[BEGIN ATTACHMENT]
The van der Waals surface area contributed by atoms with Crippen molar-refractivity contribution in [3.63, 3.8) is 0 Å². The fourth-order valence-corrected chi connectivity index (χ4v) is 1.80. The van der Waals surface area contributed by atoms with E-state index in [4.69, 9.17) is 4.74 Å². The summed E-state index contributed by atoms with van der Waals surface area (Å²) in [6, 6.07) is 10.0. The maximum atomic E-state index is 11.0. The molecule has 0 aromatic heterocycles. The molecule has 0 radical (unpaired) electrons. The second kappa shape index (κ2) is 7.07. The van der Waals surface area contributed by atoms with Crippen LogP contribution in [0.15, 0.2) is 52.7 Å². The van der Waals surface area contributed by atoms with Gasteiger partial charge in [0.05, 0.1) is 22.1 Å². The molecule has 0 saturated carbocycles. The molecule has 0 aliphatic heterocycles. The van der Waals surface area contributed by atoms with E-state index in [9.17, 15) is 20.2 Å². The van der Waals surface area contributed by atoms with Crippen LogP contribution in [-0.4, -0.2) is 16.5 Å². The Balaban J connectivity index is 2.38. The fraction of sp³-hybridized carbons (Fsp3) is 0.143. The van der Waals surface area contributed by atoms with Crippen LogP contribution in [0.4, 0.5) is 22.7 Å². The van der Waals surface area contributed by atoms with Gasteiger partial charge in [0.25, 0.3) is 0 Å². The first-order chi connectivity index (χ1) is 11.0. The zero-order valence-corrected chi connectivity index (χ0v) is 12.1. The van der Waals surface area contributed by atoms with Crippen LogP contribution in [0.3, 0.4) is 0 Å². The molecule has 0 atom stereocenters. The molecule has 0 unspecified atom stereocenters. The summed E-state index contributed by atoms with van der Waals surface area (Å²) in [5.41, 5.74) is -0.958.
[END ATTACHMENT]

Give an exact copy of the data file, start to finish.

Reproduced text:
The van der Waals surface area contributed by atoms with Crippen molar-refractivity contribution in [3.63, 3.8) is 0 Å². The fourth-order valence-corrected chi connectivity index (χ4v) is 1.80. The van der Waals surface area contributed by atoms with E-state index in [4.69, 9.17) is 4.74 Å². The summed E-state index contributed by atoms with van der Waals surface area (Å²) in [6, 6.07) is 10.0. The maximum atomic E-state index is 11.0. The molecule has 0 aromatic heterocycles. The molecule has 0 radical (unpaired) electrons. The second kappa shape index (κ2) is 7.07. The van der Waals surface area contributed by atoms with Crippen LogP contribution in [0.15, 0.2) is 52.7 Å². The van der Waals surface area contributed by atoms with Gasteiger partial charge in [0.05, 0.1) is 22.1 Å². The molecule has 0 saturated carbocycles. The molecule has 0 aliphatic heterocycles. The van der Waals surface area contributed by atoms with E-state index in [9.17, 15) is 20.2 Å². The van der Waals surface area contributed by atoms with Crippen LogP contribution in [-0.4, -0.2) is 16.5 Å². The Balaban J connectivity index is 2.38. The fraction of sp³-hybridized carbons (Fsp3) is 0.143. The van der Waals surface area contributed by atoms with Crippen LogP contribution in [0.4, 0.5) is 22.7 Å². The van der Waals surface area contributed by atoms with Gasteiger partial charge in [0.25, 0.3) is 0 Å². The first-order chi connectivity index (χ1) is 11.0. The zero-order valence-corrected chi connectivity index (χ0v) is 12.1. The van der Waals surface area contributed by atoms with Crippen LogP contribution in [0.3, 0.4) is 0 Å². The molecule has 0 atom stereocenters. The molecule has 0 unspecified atom stereocenters. The summed E-state index contributed by atoms with van der Waals surface area (Å²) in [5.41, 5.74) is -0.958.